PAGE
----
Time to bring back the older models.

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Allan_Love_Jr

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How many of you would agree with me on this. I think it's time for Radio Shack to bring back the older Scanner models. I like the older models better. Especially the older 20 Channel Radios.
 

n0nhp

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Ain't gonna happen. I need more memory locations to keep track of all the players.
Next you are going to tell me that a Buggy Whip factory is a good investment. I don't know about where you live, but communications in the 21st century are just going to get more and more complicated. Resign yourself to trying to keep up or give up and go take an underwater basket weaving class. :)
I am having a blast learning and playing with all the new technology.

Bruce
 

GTR8000

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Maybe if you live in the middle of Nowhere, USA where everyone is still on low band and there are only a handful of frequencies being shared by everyone for miles around, sure.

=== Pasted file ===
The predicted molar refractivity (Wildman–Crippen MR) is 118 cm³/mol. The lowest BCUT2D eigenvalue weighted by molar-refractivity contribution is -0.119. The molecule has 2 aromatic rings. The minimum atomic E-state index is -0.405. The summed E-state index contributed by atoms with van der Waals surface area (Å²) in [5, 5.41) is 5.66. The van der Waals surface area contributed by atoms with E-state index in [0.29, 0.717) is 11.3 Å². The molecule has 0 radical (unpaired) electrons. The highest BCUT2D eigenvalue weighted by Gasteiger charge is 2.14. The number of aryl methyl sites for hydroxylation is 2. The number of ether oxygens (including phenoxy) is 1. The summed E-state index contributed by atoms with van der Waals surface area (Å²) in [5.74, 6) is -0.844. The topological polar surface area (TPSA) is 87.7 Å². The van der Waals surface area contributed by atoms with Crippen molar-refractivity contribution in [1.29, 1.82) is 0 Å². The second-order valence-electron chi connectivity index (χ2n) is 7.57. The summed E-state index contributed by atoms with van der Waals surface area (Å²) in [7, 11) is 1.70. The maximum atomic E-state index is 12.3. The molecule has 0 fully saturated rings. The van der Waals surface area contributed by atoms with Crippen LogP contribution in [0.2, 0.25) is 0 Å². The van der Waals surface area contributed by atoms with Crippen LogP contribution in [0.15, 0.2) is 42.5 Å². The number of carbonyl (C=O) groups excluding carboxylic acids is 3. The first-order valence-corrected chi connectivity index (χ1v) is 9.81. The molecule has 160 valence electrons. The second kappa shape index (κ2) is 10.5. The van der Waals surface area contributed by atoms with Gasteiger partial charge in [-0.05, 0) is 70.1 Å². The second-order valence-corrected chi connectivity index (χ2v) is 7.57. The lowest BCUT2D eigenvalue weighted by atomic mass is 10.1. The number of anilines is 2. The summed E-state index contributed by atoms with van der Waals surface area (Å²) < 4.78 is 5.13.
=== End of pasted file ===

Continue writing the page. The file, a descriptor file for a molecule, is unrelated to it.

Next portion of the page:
For the rest of us living in the populated world where everything is on or moving to 700/800, digital modulation, trunked systems, etc., or where it seems like even the smallest of agencies now has a dozen or more "Special Ops" frequencies, those old scanners are impractical dinosaur relics from the distant past.
 

nyemt774

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I hear you Allen, the good old days. The thing of it is now, scanners come out with 1,000, 3,000, heck 10,000 channel capability, HUH??? Seems to me you can only LISTEN to ONE channel at a time!!! I don't see how anyone can fill up a scanner with 1,000 + channels and monitor them and hear and make sense of all the transmissions. Scanners nowadays with ALL their capabilities and the different types of transmissions, They're soo confusing and difficult to program out-of-the-box. The good old days of putting in 154.675 and hitting enter and you're monitoring are becoming obsolete quickly...Wish we could bring them back, but I don't see that ever happening....
 

GTR8000

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There are still plenty of very basic, analog, non-trunking scanners available on the market.